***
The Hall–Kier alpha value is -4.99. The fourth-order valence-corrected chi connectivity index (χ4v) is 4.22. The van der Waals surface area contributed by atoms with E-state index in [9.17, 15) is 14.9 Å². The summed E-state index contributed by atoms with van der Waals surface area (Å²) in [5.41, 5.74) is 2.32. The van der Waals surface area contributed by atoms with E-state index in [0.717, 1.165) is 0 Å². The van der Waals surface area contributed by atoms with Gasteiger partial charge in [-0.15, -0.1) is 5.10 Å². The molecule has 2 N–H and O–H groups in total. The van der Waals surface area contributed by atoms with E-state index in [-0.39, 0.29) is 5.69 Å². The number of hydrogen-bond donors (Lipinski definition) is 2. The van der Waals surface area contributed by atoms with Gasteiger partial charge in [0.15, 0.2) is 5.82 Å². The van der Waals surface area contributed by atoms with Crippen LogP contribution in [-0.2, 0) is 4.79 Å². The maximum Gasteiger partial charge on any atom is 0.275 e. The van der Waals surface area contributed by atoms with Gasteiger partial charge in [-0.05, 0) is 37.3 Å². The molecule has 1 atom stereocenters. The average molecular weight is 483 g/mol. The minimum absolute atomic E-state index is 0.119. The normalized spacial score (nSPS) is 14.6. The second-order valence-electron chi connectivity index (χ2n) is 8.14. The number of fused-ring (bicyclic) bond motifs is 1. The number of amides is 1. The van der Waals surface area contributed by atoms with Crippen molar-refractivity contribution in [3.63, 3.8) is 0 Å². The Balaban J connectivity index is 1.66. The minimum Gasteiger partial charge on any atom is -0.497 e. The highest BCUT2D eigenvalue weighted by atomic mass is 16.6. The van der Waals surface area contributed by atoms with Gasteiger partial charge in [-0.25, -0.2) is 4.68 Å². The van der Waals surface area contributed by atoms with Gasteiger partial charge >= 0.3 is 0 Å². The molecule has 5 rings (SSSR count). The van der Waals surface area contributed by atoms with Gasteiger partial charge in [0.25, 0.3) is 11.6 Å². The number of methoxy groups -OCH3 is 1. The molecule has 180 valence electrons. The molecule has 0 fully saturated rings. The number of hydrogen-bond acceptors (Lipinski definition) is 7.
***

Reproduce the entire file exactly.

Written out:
The Hall–Kier alpha value is -4.99. The fourth-order valence-corrected chi connectivity index (χ4v) is 4.22. The van der Waals surface area contributed by atoms with E-state index in [9.17, 15) is 14.9 Å². The summed E-state index contributed by atoms with van der Waals surface area (Å²) in [5.41, 5.74) is 2.32. The van der Waals surface area contributed by atoms with E-state index in [0.717, 1.165) is 0 Å². The van der Waals surface area contributed by atoms with Gasteiger partial charge in [-0.15, -0.1) is 5.10 Å². The molecule has 2 N–H and O–H groups in total. The van der Waals surface area contributed by atoms with E-state index in [-0.39, 0.29) is 5.69 Å². The number of hydrogen-bond donors (Lipinski definition) is 2. The van der Waals surface area contributed by atoms with Gasteiger partial charge in [0.15, 0.2) is 5.82 Å². The van der Waals surface area contributed by atoms with Crippen LogP contribution in [-0.2, 0) is 4.79 Å². The maximum Gasteiger partial charge on any atom is 0.275 e. The van der Waals surface area contributed by atoms with Gasteiger partial charge in [-0.05, 0) is 37.3 Å². The molecule has 1 atom stereocenters. The average molecular weight is 483 g/mol. The minimum absolute atomic E-state index is 0.119. The normalized spacial score (nSPS) is 14.6. The second-order valence-electron chi connectivity index (χ2n) is 8.14. The number of fused-ring (bicyclic) bond motifs is 1. The number of amides is 1. The van der Waals surface area contributed by atoms with Crippen molar-refractivity contribution in [3.63, 3.8) is 0 Å². The Balaban J connectivity index is 1.66. The minimum Gasteiger partial charge on any atom is -0.497 e. The highest BCUT2D eigenvalue weighted by atomic mass is 16.6. The van der Waals surface area contributed by atoms with Gasteiger partial charge in [-0.25, -0.2) is 4.68 Å². The van der Waals surface area contributed by atoms with Gasteiger partial charge >= 0.3 is 0 Å². The molecule has 5 rings (SSSR count). The van der Waals surface area contributed by atoms with Gasteiger partial charge in [0.25, 0.3) is 11.6 Å². The number of methoxy groups -OCH3 is 1. The molecule has 180 valence electrons. The molecule has 0 fully saturated rings. The number of hydrogen-bond acceptors (Lipinski definition) is 7.